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  • Don’t Expect Much from the Latest Grand Meeting with China

    The United States and the People’s Republic of China will hold the 2011 version of the Strategic and Economic Dialogue (S&ED) this coming Monday and Tuesday in Washington. Many distinguished people will participate, many well-crafted speeches will be given, many valuable topics will be discussed, and little of long-term economic value is likely to be achieved. Again.

    This is especially unfortunate because next year could be very difficult for Sino-American relations.

    By far the most important economic issue for America and China is the related imbalances in our economies. The U.S. recognized this several years ago and has repeatedly raised the matter. Result: Both economies are now more imbalanced than when the Dialogue began.

    The main reason is simple: Neither country wants to bear the pain of rebalancing. Instead, they take to telling the other side why it should rebalance. And break the currency peg. And sell advanced technology. And so on. Explaining to the other side what’s in its best interest never works, but it’s a lot easier than facing up to your own problems.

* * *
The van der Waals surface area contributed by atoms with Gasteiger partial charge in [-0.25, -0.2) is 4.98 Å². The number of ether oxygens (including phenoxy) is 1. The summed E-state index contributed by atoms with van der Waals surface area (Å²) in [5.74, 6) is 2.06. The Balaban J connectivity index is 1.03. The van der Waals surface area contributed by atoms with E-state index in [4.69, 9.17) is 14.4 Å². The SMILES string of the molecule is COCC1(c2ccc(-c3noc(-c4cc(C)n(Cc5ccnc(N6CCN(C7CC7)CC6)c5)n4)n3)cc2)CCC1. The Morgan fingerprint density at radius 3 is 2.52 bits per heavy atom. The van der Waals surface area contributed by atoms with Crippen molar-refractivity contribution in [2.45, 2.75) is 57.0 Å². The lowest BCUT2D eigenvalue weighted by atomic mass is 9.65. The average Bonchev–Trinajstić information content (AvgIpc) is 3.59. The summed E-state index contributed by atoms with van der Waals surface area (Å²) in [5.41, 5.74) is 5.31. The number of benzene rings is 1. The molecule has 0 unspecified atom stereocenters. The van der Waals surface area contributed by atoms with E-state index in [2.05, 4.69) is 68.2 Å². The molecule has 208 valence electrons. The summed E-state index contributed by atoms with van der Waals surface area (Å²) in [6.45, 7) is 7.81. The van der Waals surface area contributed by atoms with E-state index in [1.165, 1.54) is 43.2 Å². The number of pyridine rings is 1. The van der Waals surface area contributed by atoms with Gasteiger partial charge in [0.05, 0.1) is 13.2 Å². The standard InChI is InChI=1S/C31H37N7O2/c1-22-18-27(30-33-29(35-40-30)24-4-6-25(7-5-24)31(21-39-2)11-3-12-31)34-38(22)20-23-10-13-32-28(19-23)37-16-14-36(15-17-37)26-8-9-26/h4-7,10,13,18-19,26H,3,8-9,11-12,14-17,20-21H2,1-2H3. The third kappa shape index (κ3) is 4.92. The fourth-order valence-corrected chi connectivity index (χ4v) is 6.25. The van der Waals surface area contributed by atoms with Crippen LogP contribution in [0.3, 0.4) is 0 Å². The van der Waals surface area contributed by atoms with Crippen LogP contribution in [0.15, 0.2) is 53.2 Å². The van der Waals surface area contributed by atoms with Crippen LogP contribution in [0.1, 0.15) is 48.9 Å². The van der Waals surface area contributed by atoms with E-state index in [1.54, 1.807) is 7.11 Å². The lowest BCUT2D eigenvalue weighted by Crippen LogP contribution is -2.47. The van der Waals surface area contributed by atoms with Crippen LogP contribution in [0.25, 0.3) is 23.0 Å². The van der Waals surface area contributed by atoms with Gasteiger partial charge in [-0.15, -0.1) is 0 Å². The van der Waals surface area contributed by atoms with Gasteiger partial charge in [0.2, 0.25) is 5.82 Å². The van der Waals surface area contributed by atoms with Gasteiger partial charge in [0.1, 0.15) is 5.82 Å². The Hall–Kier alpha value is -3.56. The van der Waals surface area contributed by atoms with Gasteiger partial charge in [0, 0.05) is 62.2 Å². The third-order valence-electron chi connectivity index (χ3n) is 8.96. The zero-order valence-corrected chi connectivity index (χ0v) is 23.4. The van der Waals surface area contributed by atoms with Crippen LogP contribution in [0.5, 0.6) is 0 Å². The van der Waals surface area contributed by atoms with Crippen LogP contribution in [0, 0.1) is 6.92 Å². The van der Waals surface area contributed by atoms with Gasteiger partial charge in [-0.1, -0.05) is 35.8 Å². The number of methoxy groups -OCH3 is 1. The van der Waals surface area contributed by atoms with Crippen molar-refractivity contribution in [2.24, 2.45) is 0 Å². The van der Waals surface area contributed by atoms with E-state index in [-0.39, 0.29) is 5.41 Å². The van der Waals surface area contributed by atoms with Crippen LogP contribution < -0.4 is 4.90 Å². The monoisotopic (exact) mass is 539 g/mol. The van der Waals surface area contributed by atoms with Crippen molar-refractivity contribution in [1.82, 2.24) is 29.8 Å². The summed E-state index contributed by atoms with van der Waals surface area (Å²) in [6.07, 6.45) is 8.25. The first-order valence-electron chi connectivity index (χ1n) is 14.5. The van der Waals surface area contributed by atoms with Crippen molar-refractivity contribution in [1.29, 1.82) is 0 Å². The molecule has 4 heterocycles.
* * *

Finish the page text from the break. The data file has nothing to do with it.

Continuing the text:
The alternative approach is to tackle smaller, more manageable bilateral economic disagreements, and the U.S. seems to be moving in this direction. This is reasonable, but then it is not clear what purpose the S&ED serves.

    The U.S. established the Joint Commission on Commerce and Trade with China in 1983 to talk about exactly such matters. Financial and other senior officials now travel back and forth at will for further discussions, as they should.